Nickname: The Volunteer State

Statehood: 1796; 16th state

Population (as of July 2016): 6,651,194

Capital: Nashville

Biggest City: Memphis

Abbreviation: TN

State bird: mockingbird

State flower: iris


Tennessee state flag


Talk about ancient history. Bones and artifacts over 14,000 years old—among the oldest in the state—recently turned up in one Tennessee backyard. It wasn’t until thousands of years later that Native American tribes such as the Cherokee, Chickasaw, Creek, and Shawnee appeared in the area.


Spanish explorer Hernando de Soto was the first known European to reach the land now called Tennessee, in 1540. The French and English started fighting for control of the land in 1754 during the French and Indian War (a battle in which many Native Americans fought with the French). The British were victorious and in 1763 won all land east of the Mississippi River, including what’s now Tennessee. At that time the region was part of North Carolina. But after the American Revolution, Tennessee became its own U.S. state in 1796.


In 1830 President Andrew Jackson’s Indian Removal Act forced Native Americans to leave all lands east of the Mississippi River. To this day, no state-recognized tribes live in Tennessee.


Tennessee seceded (withdrew) from the Union near the beginning of the Civil War in 1861 but became the first state to rejoin in 1866.



No one’s sure how Tennessee got its name, but two Native American villages were called Tanasi and Tanasqui, which sound similar to “Tennessee.”


The state got its nickname from some impressive volunteer work. During the War of 1812, an estimated 20,000 troops volunteered to fight, and in 1846, 30,000 Tennesseans enlisted for the Mexican-American War.


Tennessee is bordered by Kentucky and Virginia in the north, North Carolina in the east, Georgia, Alabama, and Mississippi in the south, and Arkansas and Missouri in the west. Its wiggly western border is formed by the Mississippi River. Geologists divide the land into six major regions.


The Unaka Mountains region is the most rugged in the state and rises along the eastern border. This area has forests and high peaks including Clingman’s Dome, Tennessee’s highest point. Great Smoky Mountains National Park is also here.


The Valley and Ridge region lies west of the mountains and is named for its low, fertile valleys and long tree-covered ridges. The ridges are sometimes called “folds.”


Stretching north to south farther west is the Cumberland Plateau. Created by streams, deep valleys and gorges lie below flat-topped mountains. Lookout Mountain has views of seven states!


The Central Basin is in the center of the state, surrounded by another region called the Highland Rim. (So the basin is sort of like a doughnut hole.) Erosion helped form the basin, which is mostly fertile farmland with some hills and ridges.


The Gulf Coastal Plain covers the westernmost part of the state. It lies on a fault line and in 1812 was the site of the worst earthquake in the continental United States. The temblor was so severe that land dropped several feet, the Mississippi River flowed backward, and a new lake called Reelfoot was created. The land closest to the Mississippi is fertile swampland and often called “the Delta.”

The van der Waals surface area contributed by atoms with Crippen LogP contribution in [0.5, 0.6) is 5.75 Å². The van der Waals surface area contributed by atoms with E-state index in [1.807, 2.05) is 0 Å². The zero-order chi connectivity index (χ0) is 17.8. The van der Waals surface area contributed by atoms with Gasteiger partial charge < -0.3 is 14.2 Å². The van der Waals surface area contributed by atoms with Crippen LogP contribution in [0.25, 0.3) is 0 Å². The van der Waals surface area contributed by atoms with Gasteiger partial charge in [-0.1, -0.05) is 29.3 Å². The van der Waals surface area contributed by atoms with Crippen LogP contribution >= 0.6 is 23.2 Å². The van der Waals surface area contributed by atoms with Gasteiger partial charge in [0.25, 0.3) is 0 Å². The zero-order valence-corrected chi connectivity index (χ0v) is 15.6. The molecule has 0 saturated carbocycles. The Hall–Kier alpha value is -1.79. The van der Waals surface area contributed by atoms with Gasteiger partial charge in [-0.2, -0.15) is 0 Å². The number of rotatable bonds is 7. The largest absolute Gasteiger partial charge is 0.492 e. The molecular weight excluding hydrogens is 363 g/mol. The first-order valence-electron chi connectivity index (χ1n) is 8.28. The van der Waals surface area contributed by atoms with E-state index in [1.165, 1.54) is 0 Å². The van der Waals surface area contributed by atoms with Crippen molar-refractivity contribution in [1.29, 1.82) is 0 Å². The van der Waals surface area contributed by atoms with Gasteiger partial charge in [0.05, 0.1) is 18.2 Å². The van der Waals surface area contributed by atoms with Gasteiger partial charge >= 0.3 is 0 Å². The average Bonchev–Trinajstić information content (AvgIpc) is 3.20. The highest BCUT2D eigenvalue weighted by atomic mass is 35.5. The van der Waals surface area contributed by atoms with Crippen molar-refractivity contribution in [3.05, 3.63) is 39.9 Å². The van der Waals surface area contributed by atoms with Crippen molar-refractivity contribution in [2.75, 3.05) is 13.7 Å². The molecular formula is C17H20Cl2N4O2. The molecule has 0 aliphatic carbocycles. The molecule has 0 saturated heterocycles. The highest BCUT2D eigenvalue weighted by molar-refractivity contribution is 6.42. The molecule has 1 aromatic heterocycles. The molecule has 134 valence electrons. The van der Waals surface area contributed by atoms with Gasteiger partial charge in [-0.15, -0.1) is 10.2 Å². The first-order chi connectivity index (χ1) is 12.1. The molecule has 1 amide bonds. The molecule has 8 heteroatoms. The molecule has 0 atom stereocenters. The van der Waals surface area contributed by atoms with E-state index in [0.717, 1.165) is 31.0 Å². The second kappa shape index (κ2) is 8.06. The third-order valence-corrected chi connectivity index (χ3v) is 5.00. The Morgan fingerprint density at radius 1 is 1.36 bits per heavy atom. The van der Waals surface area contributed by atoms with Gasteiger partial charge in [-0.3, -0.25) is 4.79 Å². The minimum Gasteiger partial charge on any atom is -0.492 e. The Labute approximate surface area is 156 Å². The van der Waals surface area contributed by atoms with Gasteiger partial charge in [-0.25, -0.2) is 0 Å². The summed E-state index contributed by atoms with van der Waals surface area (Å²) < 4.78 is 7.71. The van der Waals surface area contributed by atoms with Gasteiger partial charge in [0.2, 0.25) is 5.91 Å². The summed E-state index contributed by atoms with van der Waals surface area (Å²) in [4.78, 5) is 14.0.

Black bears, mountain lions, gray foxes, bobcats, and white-tailed deer are among the mammals that scamper through Tennessee. Some of the most common birds are red-tailed hawks, ospreys, eastern screech-owls, pileated woodpeckers (known for their Woody Woodpecker-like crests), red-winged blackbirds, and summer tanagers, which stand out because of the males’ bright-red feathers.


Eastern fence lizards, southern painted turtles, and pygmy rattlesnakes are some of the state’s reptiles, and southern leopard frogs, red salamanders, and lesser sirens—a type of salamander without rear legs—are among Tennessee’s amphibians.


The state’s native trees include sugar maple, pecan, eastern red cedar, loblolly pine, swamp chestnut oak, and bald cypress. Wildflowers like the rare yellow-and-white Tennessee gladecress, bright purple American beautyberry, wild bleeding heart, and autumn sneezeweed all grow in Kentucky.

State Flower: iris; State Bird: mockingbird; State Animal: raccoon; State Quarter


One of Tennessee’s top resources is its fertile soil—in fact, almost half the state is farmland! The state is also known for mining minerals such as fluorite, calcite, pyrite (also called fool’s gold), marble, and zinc.



  • Frontiersman Davy Crockett; and singers Aretha Franklin, Dolly Parton, Kenny Chesney, and Justin Timberlake, were all born in Tennessee.
  • Graceland, singer Elvis Presley’s Memphis mansion, gets more visitors than any other U.S. home except for the White House. On display are Elvis’ costumes, his pink Cadillac, and even his airplane with gold-plated seat belts!
  • Visitors to the Country Music Hall of Fame in Nashville can see costumes, instruments, and artifacts from stars like Brad Paisley, Keith Urban, and Miranda Lambert.
  • The “Grand Ole Opry” started as a country-music radio show in 1925. Today it’s broadcast live from Nashville, where audiences can see stars like Carrie Underwood and groups such as Alabama Shakes perform.
  • Great Smoky Mountains National Park is the United States’ most visited national park. The Great Smoky Mountains are known as the “Salamander Capital of the World,” and the park alone has 30 different species.
  • Tennessee is filled with important Native American archaeological sites including the Shiloh Indian Mounds, which were created as a resting place for important individuals about 800 years ago.


Map of U.S. showing location of Tennessee

Text by Jamie Kiffel-Alcheh

Photos: Brian Kushner, Dreamstime (mockingbird); chokkicx, iStockphoto (flag); maogg, iStockphoto (quarter); Srekap, Dreamstime (iris); Songquan Deng, Dreamstime (racoon)

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